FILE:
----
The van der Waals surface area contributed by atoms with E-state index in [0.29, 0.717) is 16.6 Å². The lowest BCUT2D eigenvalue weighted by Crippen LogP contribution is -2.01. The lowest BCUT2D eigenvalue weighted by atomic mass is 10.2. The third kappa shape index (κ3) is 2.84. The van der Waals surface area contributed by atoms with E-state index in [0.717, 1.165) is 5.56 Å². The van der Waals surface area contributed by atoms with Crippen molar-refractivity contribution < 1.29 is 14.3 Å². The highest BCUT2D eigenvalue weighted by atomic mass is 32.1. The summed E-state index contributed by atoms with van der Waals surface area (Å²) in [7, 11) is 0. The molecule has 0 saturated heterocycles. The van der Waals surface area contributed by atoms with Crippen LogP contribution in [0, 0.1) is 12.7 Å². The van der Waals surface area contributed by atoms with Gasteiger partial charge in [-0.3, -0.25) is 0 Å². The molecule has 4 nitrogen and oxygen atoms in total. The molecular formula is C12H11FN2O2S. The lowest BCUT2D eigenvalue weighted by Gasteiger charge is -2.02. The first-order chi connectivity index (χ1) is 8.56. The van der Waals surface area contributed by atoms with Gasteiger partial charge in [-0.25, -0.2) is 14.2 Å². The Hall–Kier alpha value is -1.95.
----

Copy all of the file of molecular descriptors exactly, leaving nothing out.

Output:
The van der Waals surface area contributed by atoms with E-state index in [0.29, 0.717) is 16.6 Å². The lowest BCUT2D eigenvalue weighted by Crippen LogP contribution is -2.01. The lowest BCUT2D eigenvalue weighted by atomic mass is 10.2. The third kappa shape index (κ3) is 2.84. The van der Waals surface area contributed by atoms with E-state index in [0.717, 1.165) is 5.56 Å². The van der Waals surface area contributed by atoms with Crippen molar-refractivity contribution < 1.29 is 14.3 Å². The highest BCUT2D eigenvalue weighted by atomic mass is 32.1. The summed E-state index contributed by atoms with van der Waals surface area (Å²) in [7, 11) is 0. The molecule has 0 saturated heterocycles. The van der Waals surface area contributed by atoms with Crippen LogP contribution in [0, 0.1) is 12.7 Å². The van der Waals surface area contributed by atoms with Gasteiger partial charge in [-0.3, -0.25) is 0 Å². The molecule has 4 nitrogen and oxygen atoms in total. The molecular formula is C12H11FN2O2S. The lowest BCUT2D eigenvalue weighted by Gasteiger charge is -2.02. The first-order chi connectivity index (χ1) is 8.56. The van der Waals surface area contributed by atoms with Gasteiger partial charge in [-0.25, -0.2) is 14.2 Å². The Hall–Kier alpha value is -1.95.